One small point of disagreement with Juan (and I may be proven wrong), but he described .co as not a niche extension … but being rather broad. That was not my initial reaction when I learned of .co. The association with “company”, “corporate” (assuming the masses make that connection) makes me think more of an established company’s website like FordMotor.co, or Google.co. Maybe an address I might visit to learn of job positions within the company. Conversely, something generic in front of it like Hotels.co, or Apartments.co, leaves me wondering what would I find on a site like that.
Anyway, best of luck to Juan. Sounds like .co have tried hard to learn from the mistakes of past rollouts of other tld’s.
I think there are a ton of businesses that would like to be known using a generic domain like plumbing.co, construction.co, computer.co or hosting.co.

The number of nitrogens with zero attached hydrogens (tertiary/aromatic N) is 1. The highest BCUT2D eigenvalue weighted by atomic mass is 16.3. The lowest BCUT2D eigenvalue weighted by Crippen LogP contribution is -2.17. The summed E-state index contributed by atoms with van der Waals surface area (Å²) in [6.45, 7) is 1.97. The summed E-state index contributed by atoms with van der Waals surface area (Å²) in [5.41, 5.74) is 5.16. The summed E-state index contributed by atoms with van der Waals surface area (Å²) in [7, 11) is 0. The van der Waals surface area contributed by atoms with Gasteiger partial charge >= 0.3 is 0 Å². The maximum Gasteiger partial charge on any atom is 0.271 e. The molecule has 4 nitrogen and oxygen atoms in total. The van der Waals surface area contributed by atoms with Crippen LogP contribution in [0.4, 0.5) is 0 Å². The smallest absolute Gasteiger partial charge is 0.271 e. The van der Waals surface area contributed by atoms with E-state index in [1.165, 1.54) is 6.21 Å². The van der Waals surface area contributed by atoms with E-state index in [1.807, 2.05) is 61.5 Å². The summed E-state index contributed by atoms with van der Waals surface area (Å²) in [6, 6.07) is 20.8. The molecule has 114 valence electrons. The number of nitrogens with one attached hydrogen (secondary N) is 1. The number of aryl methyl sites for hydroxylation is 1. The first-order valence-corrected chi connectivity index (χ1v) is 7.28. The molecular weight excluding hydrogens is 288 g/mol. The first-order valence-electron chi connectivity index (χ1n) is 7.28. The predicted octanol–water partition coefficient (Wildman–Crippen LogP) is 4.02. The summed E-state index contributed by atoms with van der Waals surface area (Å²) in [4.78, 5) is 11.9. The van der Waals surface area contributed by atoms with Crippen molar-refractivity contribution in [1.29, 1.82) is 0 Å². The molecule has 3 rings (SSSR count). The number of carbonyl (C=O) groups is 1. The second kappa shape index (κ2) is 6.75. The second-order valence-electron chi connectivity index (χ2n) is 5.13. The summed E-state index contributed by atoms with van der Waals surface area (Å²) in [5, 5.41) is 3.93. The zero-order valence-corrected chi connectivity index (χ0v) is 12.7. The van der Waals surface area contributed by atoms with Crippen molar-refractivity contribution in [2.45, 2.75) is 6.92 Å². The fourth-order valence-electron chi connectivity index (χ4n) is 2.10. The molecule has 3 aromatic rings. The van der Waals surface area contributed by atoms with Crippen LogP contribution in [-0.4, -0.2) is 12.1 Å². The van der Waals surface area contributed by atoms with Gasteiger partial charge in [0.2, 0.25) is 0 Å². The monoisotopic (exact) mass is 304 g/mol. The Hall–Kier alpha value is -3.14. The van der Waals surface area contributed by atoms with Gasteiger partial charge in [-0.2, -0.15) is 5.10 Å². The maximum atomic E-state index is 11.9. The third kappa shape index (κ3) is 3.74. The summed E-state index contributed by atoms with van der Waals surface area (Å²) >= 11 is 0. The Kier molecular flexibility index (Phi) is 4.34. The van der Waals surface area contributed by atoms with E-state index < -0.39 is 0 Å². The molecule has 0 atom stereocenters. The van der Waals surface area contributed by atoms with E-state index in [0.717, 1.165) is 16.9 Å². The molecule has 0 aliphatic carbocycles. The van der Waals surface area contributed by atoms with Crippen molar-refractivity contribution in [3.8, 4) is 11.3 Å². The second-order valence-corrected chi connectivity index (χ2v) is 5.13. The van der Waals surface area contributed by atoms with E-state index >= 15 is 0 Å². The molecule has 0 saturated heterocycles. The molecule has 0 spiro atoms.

99% of the multi-billions users/multi-billion$ iPad/iPhone-like markets will use LCD displays says
the prices to register a .co are too high to see millions of .com owners buy the .co version but some people with lots of cash will surely buy many of the best generic .co domains
99% of the multi-billions users/multi-billion$ iPad/iPhone-like markets will use LCD displays says
about pitch.co … the site has one of the best graphics seen but I feel hard to win the single $50,000 prize … it’s best to have (e.g.) TEN $10,000 prizes